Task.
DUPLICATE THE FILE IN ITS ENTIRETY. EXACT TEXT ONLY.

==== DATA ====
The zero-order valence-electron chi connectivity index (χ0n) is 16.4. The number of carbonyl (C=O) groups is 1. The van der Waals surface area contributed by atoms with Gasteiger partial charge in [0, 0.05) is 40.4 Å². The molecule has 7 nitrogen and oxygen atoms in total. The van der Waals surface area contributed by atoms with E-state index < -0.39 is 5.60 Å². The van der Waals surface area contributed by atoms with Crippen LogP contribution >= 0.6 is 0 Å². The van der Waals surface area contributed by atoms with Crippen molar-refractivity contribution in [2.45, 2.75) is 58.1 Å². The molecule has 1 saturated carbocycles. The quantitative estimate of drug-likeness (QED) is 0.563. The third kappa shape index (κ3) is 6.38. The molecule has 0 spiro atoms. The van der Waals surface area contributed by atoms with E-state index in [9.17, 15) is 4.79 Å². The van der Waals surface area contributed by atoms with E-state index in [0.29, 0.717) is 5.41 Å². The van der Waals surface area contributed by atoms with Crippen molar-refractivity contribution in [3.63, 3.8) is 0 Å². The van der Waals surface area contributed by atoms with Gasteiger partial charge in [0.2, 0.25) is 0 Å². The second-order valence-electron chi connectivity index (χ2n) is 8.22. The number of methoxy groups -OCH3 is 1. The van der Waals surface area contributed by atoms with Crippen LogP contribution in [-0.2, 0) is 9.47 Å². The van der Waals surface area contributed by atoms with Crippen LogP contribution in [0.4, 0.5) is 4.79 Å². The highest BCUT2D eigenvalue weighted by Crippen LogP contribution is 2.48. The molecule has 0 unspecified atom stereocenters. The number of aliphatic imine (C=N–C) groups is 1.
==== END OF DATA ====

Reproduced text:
The zero-order valence-electron chi connectivity index (χ0n) is 16.4. The number of carbonyl (C=O) groups is 1. The van der Waals surface area contributed by atoms with Gasteiger partial charge in [0, 0.05) is 40.4 Å². The molecule has 7 nitrogen and oxygen atoms in total. The van der Waals surface area contributed by atoms with E-state index < -0.39 is 5.60 Å². The van der Waals surface area contributed by atoms with Crippen LogP contribution >= 0.6 is 0 Å². The van der Waals surface area contributed by atoms with Crippen molar-refractivity contribution in [2.45, 2.75) is 58.1 Å². The molecule has 1 saturated carbocycles. The quantitative estimate of drug-likeness (QED) is 0.563. The third kappa shape index (κ3) is 6.38. The molecule has 0 spiro atoms. The van der Waals surface area contributed by atoms with E-state index in [9.17, 15) is 4.79 Å². The van der Waals surface area contributed by atoms with E-state index in [0.29, 0.717) is 5.41 Å². The van der Waals surface area contributed by atoms with Crippen molar-refractivity contribution in [3.63, 3.8) is 0 Å². The van der Waals surface area contributed by atoms with Gasteiger partial charge in [0.2, 0.25) is 0 Å². The second-order valence-electron chi connectivity index (χ2n) is 8.22. The number of methoxy groups -OCH3 is 1. The van der Waals surface area contributed by atoms with Crippen LogP contribution in [-0.2, 0) is 9.47 Å². The van der Waals surface area contributed by atoms with Crippen LogP contribution in [0.4, 0.5) is 4.79 Å². The highest BCUT2D eigenvalue weighted by Crippen LogP contribution is 2.48. The molecule has 0 unspecified atom stereocenters. The number of aliphatic imine (C=N–C) groups is 1.